Confessions of a High School Teacher…

First, let me start off by saying that this is not intended to be a political post.  My plan not to try to voice my feelings for education reform or anything of the sort.  Secondly, this won’t be some woe-is-me teacher rant either.  That’s not my style and it could get me fired, so we won’t be going there…

We began our Colorado standardized testing today.  As many of you know, I teach at an alternative education campus that serves at-risk and minority students.  I only had a handful of students that I was responsible for, so after three hours of being together and testing, I got to see what these kids are made of.  And let me tell you, I was impressed.  I was pretty annoyed at first–I’m not gonna lie.  They moaned and groaned and told me how awful I was to be testing them for three hours straight and for two days in a row.  Perish the thought!  But then as they moved into the writing portion of the test, something amazing happened with three of my students.  They exhibited bravery and strength in ways that you and I could never comprehend.

Even though these students have only been attending school in this country for, literally, a few months, they are required to take this test–in English with 15 extra minutes.  My guess is that the only words they could recognize were perhaps and, or, the, write and maybe sentence.  After I instructed them to plan in the book and then write the final in the draft book, they stared at me.  They expressed frustration and some of them slammed the books shut in anger.  I’m not allowed to do or say anything else.  I have to repeat the instructions verbatim and not add my own flare.  As a teacher, that goes against every bone in my body.  And I’m sure you’re wondering where I am going with this…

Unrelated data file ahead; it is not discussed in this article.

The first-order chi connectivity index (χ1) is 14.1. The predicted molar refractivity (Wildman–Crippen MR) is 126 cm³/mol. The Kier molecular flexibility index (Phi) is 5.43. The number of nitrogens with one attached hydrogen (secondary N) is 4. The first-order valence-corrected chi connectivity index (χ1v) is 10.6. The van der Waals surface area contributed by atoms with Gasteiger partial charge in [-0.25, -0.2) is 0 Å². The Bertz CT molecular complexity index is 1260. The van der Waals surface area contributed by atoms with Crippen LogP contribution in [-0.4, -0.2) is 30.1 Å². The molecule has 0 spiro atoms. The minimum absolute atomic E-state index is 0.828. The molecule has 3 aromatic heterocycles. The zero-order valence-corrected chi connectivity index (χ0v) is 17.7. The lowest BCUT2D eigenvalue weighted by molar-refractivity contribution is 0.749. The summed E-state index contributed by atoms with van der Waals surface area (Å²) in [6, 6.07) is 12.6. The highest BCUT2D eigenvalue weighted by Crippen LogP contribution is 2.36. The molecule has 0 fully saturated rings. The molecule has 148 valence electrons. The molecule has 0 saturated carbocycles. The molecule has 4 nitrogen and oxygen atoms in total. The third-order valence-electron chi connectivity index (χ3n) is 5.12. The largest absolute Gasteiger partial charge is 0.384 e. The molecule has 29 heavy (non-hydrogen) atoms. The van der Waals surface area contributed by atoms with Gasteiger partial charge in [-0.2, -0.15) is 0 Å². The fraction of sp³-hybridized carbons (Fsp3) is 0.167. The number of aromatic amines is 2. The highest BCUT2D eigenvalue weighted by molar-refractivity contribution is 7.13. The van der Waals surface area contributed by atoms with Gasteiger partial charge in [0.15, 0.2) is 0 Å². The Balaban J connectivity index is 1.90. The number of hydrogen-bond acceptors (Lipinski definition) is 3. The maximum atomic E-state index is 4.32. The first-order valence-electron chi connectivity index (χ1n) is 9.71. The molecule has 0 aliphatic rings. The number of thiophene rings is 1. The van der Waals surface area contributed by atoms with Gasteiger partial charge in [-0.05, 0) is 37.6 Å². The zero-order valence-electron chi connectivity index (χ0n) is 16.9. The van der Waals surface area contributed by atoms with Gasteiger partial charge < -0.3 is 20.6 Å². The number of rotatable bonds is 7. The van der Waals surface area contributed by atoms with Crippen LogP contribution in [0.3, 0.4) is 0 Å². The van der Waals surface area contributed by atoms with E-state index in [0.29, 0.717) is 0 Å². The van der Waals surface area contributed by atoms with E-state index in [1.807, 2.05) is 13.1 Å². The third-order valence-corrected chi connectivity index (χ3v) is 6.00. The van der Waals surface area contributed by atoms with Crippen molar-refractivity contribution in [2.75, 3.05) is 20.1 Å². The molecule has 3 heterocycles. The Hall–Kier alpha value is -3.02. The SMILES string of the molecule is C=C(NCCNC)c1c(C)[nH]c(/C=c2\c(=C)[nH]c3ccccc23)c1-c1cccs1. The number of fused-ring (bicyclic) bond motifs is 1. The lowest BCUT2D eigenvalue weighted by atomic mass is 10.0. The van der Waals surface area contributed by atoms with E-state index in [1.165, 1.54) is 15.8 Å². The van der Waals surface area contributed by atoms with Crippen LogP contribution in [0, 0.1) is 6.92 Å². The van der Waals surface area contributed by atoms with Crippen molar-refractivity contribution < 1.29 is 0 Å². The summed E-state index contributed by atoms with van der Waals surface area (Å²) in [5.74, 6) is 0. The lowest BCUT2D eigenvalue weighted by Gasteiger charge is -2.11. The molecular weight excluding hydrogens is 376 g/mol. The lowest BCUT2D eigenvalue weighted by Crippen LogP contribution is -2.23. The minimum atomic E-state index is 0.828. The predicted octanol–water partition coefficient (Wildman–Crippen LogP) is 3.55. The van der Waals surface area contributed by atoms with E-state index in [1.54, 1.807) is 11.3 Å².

After that, something pretty great happened.  They picked up their word-to-word dictionaries and started figuring it out.  They worked to decipher meaning from our strange words.  They figured out what we were asking and came up with a response.  Sure, their essays weren’t fabulous or even coherent.  In fact, I cringe when I think of the poor suckers that have to grade them.  But they tried.  For like an hour.  I’m sure you’re thinking, God, Marisa what is the big deal?  But imagine yourself in school for the first time at 16 years old and surrounded by people who don’t speak your language.  Then imagine if these people gave you a test in this other language.  I’ve never experienced it and I don’t want to.  It seems terrifying.

When I teach, I draw pictures on the board, create hand-outs for everything, show video clips, read books to my students aloud, and sometimes I go so far as acting things out.  In high school.  It’s tough and exhausting.  And I’m not fishing for compliments or wanting a pat on the back.  I also know that there are a lot of people out there that don’t think students like mine deserve a free education in this country.  And that’s ok too.

Today, my students demonstrated bravery and strength–2 human characteristics that bind us together as one race.  You may not see it like I see it, but I think they deserve a little praise today.

 

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4 responses to “Confessions of a High School Teacher…

  1. Marisa,

    As you know, I’m one of the few people who knows exactly the situation you and your students were in today. And I things the way you do. Kudos to your students for their bravery. I’m glad they stepped up and tried at this daunting task. We both know there are many more challenges ahead of them in this country, but if their behavior today is any indication of how they’ll embrace those challenges, I believe they’ll be okay. Thanks for sharing with us!

  2. Sometimes I get really frustrated and don’t understand their apathy. But on days like today I remember that it’s not apathy.
    Miss you, Suzanne! I think we’re onto some good things within our organization next year.

  3. I’m crying 🙂 Sounds like you are the perfect teacher for your students right now… so relieved that you are teaching and changing these lives in some capacity!

  4. Thanks, Kristy! I don’t always feel proud and some days I want to pull my hair out, but they were pretty great that day.

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